China has lowered its reference rate for mortgage lending for the first time in nearly two years, adding to a cycle of gradual monetary easing as policymakers seek to counter the loss of economic momentum.
The primary rate on a five-year loan, commonly used to determine the price of mortgages, was cut on Thursday from 4.65 percent to 4.6 percent. The one-year equivalent, which is widely used for other forms of lending, fell from 3.8 percent to 3.7 percent, following a previous cut in December.
The measures were expected after the National Bank of China’s press conference on Tuesday, at which officials hinted at further easing in the background weakening of the economy.
The Central Bureau of Statistics on Monday released data showing the slowest annual growth rate in nearly 18 months. The government is dealing with a key slowdown in the country real estate sector and long-term consumption weaknesses.
“These cuts are too small to have a material impact, as they are unlikely to be enough to remove real bottlenecks and because rates on existing mortgage loans will not be reset this year,” said Ting Lu, China’s chief economist at Nomura.
China cut several important rates in early 2020 in response to the economic shock of the initial coronavirus epidemic. Later that year, at a time of growing concern about asset bubbles, he introduced tougher measures that limited the impact on real estate investors.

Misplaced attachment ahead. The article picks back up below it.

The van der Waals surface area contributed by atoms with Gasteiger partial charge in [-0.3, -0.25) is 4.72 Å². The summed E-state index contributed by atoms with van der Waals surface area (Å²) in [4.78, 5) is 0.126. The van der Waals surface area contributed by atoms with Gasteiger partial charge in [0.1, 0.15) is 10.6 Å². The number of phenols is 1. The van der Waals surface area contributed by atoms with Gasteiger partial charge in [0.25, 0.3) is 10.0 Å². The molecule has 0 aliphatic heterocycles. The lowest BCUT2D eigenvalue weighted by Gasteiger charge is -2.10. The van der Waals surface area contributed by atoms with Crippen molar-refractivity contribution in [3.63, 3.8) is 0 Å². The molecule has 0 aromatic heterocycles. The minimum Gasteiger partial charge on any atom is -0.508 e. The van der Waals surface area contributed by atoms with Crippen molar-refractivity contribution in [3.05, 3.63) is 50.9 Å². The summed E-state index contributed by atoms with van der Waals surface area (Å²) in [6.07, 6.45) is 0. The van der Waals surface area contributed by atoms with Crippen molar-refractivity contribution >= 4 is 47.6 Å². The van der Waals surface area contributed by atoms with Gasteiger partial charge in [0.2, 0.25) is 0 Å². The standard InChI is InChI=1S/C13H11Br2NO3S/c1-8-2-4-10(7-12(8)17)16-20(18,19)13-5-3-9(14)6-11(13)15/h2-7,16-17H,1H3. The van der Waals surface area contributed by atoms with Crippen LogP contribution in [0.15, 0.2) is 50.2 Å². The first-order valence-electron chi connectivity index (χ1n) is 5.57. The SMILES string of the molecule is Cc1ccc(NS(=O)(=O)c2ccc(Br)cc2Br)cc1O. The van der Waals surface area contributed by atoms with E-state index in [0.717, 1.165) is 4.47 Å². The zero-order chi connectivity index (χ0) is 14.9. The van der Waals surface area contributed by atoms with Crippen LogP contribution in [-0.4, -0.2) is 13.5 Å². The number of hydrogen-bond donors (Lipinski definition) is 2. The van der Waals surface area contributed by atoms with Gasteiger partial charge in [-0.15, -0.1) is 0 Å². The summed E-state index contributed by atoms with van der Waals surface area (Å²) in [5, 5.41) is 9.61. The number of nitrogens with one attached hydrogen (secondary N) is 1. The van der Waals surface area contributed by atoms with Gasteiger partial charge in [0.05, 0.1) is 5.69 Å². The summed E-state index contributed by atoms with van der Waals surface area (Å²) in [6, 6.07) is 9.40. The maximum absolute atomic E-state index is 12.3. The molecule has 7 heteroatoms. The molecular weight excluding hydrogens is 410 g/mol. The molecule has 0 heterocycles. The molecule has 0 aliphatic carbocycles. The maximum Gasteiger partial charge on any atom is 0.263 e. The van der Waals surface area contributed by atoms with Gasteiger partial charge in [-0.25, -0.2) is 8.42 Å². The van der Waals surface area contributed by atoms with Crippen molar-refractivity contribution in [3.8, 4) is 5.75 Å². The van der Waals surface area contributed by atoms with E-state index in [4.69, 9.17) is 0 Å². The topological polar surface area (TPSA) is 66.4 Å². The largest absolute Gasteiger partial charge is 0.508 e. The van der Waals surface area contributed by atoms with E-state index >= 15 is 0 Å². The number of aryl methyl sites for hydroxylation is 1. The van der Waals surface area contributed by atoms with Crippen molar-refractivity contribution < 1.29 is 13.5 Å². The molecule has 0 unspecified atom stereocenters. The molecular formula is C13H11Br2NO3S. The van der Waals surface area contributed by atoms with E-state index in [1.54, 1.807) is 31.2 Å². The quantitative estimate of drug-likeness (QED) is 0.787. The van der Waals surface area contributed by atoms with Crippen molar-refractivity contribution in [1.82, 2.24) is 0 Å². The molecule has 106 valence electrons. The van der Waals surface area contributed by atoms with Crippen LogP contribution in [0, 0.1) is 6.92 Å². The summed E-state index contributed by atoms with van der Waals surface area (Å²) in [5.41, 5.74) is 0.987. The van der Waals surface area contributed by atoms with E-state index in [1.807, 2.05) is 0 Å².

The liquidity crisis in the entire real estate sector, focused on the long-term non-payment of Evergrande, the world’s most indebted investor, has hit land and housing sales and put pressure on policymakers to support the economy.
The PBoC reduced the reserve requirement ratio several times last year, a metric that affects bank loans, but did not change its reference base interest rates until December.
Chinese markets were slightly shifted on Thursday, with the CSI index of 300 large stocks listed in Shanghai and Shenzhen rising just 0.9 percent. Analysts said this was partly because the PBoC cut its medium-term interest rate on Monday, which serves as the lower limit for the LPR.
“Today’s decline in LPR was expected and has already been assessed by the market,” said Bruce Pang, head of research at China Renaissance.
Pang added that Chinese stocks were down after recent comments from top officials, who did not promise a significant concession even as Beijing struggles with numerous Covid-19 epidemics across the country.
“The PBoC could make more concessions, but not in the form of another rate cut in the near future, unless there are permanent obstacles to China’s recovery,” Pang said.